DR&DE transfers `typhigen' technology to Kochi, Bangalore manufacturers
The organisation's`attracticide' formulation impairs the growth cycle of mosquitoes carrying the dengu and chikunguniya viruses.
DR&DE, whichhas developed bio-digesters to address human wastes treatment in low temperature/high altitude zones, had recently offered to use the technology to decompose human excreta from railway compartments.
Coimbatore, Aug. 11
The Defence Research and Development Establishment (DR&DE) at Gwalior has developed rapid diagnostic kits for detection of antigens causing typhoid, dengu and malaria.
While the `typhigen' kit has been commercialised, the rapid test kit that detects the antigens against dengu and malaria are being subjected to final stages of evaluations, according to Mr K. Sekhar, Director of DR&DE.
Mr Sekhar, who is here to attend an international conference, told
Business Linethat the rapid diagnostic `typhigen' kit using recombinant DNA technology enables direct detection of the salmonella typhi antigen in the patient's serum within one to three minutes, thus allowing early treatment of the affected persons.
Whereas the conventional diagnosis by widal test is time-consuming because the test protocol requires paired serum samples from the patient at one-week interval.
DR&DE has transferred the technology for the typhigen kit to two manufacturers in Bangalore and Kochi but it is also looking at the prospects of giving the knowhow to more companies.
The organisation has also applied for international patenting of the test kit.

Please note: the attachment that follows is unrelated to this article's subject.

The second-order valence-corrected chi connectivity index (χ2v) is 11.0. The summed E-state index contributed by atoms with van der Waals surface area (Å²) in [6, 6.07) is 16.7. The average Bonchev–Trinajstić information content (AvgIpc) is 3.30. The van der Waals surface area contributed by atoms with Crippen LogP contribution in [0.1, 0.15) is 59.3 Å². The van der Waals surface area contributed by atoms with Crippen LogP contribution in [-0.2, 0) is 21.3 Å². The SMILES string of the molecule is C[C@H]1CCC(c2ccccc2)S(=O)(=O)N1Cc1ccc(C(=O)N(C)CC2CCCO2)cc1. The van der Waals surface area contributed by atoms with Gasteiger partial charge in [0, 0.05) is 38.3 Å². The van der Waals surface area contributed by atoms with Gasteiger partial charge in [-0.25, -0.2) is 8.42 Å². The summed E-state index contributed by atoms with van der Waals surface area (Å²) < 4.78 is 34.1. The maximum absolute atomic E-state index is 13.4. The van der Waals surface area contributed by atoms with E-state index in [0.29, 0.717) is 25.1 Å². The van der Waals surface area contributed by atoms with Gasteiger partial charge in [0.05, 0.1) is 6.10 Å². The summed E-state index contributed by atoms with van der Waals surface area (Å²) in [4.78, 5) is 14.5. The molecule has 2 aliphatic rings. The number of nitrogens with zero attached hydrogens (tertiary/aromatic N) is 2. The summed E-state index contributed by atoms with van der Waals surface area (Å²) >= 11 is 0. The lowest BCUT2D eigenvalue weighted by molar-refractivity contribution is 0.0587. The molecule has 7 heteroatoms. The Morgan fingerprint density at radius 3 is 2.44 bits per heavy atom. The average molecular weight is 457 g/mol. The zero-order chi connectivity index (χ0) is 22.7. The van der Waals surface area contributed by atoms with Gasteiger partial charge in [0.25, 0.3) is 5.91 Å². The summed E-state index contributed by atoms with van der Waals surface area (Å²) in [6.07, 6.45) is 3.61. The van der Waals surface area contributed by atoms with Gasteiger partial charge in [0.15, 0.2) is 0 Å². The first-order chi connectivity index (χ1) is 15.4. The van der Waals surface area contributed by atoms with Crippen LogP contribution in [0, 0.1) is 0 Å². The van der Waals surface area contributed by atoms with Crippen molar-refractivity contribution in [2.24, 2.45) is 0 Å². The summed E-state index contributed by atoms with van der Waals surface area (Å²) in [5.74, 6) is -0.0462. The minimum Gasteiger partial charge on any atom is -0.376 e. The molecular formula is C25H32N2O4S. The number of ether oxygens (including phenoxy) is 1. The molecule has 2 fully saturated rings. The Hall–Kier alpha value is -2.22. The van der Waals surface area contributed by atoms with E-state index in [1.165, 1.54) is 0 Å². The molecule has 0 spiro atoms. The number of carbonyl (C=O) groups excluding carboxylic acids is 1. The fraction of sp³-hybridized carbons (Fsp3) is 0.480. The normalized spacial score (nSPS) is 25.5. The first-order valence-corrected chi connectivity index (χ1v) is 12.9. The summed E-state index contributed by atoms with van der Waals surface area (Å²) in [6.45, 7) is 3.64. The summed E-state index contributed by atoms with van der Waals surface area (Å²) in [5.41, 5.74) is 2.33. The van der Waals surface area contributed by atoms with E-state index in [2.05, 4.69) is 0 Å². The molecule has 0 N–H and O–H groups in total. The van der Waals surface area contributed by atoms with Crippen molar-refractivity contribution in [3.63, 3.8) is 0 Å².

DR&DE, which primarily works on defensive aspects of chemical and biological weapons from the military perspective, is also looking at the opportunity for large-scale commercial application of its new `attracticide' formulation that impairs the growth cycle of mosquitoes carrying the dengu and chikunguniya viruses.
The pheromones with the `insect growth regulator' chemicals in the formulation that attract the mosquitoes to lay eggs on water bodies impede the larvae growth, thereby, eliminating disease causing mosquitoes.
The Delhi Municipal Corporation had succeeded in largely containing the dengu by using this formulation for the past three years and, according to Mr Sekhar, a US-based company has evinced interest to get its `attracticide' formulation for further commercialisation.
Its research on vector control systems has also led DR&DE to formulate dimethyl phenyl acetamide-based mosquito repellent in spray form and the non-toxic/non-irritant repellent can also serve as a room refreshner offering cover against mosquito for six to eight hours.
Bio-digestersDR&DE, which has developed bio-digesters to address human wastes treatment in low temperature/high altitude zones, had recently offered to use the technology to decompose human excreta from railway compartments. The first such experimental use-age usage of the technology would be attempted this month-end in the Chapra Mail running between Gwalior and Kanpur for which the organisation has designed the toilet to be fitted in the rail compartment.